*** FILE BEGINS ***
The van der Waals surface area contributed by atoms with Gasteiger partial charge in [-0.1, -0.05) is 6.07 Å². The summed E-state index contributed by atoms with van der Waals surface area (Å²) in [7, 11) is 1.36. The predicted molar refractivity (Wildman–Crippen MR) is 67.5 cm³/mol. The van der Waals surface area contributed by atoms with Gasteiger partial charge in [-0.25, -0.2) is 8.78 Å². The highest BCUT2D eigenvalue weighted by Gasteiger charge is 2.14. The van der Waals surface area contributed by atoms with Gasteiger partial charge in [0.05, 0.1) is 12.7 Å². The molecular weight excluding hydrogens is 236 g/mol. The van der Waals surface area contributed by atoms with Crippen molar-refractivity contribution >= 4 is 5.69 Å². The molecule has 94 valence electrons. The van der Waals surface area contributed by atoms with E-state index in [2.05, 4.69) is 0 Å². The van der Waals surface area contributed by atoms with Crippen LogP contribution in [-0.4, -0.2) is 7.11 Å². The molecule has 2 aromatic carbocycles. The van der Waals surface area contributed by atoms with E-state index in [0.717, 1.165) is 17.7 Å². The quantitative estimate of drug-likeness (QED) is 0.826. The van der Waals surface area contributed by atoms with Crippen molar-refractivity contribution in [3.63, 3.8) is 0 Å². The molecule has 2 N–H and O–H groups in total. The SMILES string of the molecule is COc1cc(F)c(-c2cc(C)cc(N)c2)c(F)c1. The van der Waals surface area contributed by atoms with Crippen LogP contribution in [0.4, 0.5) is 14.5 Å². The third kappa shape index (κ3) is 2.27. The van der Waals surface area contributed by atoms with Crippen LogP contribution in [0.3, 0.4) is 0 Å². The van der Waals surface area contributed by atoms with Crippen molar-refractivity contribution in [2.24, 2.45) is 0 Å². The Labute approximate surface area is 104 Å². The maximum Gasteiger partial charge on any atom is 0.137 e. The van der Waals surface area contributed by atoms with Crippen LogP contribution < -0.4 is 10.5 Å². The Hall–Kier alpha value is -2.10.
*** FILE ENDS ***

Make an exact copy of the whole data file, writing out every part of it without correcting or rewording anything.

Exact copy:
The van der Waals surface area contributed by atoms with Gasteiger partial charge in [-0.1, -0.05) is 6.07 Å². The summed E-state index contributed by atoms with van der Waals surface area (Å²) in [7, 11) is 1.36. The predicted molar refractivity (Wildman–Crippen MR) is 67.5 cm³/mol. The van der Waals surface area contributed by atoms with Gasteiger partial charge in [-0.25, -0.2) is 8.78 Å². The highest BCUT2D eigenvalue weighted by Gasteiger charge is 2.14. The van der Waals surface area contributed by atoms with Gasteiger partial charge in [0.05, 0.1) is 12.7 Å². The molecular weight excluding hydrogens is 236 g/mol. The van der Waals surface area contributed by atoms with Crippen molar-refractivity contribution >= 4 is 5.69 Å². The molecule has 94 valence electrons. The van der Waals surface area contributed by atoms with E-state index in [2.05, 4.69) is 0 Å². The van der Waals surface area contributed by atoms with Crippen LogP contribution in [-0.4, -0.2) is 7.11 Å². The molecule has 2 aromatic carbocycles. The van der Waals surface area contributed by atoms with E-state index in [0.717, 1.165) is 17.7 Å². The quantitative estimate of drug-likeness (QED) is 0.826. The van der Waals surface area contributed by atoms with Crippen molar-refractivity contribution in [3.63, 3.8) is 0 Å². The molecule has 2 N–H and O–H groups in total. The SMILES string of the molecule is COc1cc(F)c(-c2cc(C)cc(N)c2)c(F)c1. The van der Waals surface area contributed by atoms with Crippen LogP contribution in [0.4, 0.5) is 14.5 Å². The third kappa shape index (κ3) is 2.27. The van der Waals surface area contributed by atoms with Crippen LogP contribution in [0.3, 0.4) is 0 Å². The van der Waals surface area contributed by atoms with Crippen molar-refractivity contribution in [2.24, 2.45) is 0 Å². The Labute approximate surface area is 104 Å². The maximum Gasteiger partial charge on any atom is 0.137 e. The van der Waals surface area contributed by atoms with Crippen LogP contribution < -0.4 is 10.5 Å². The Hall–Kier alpha value is -2.10.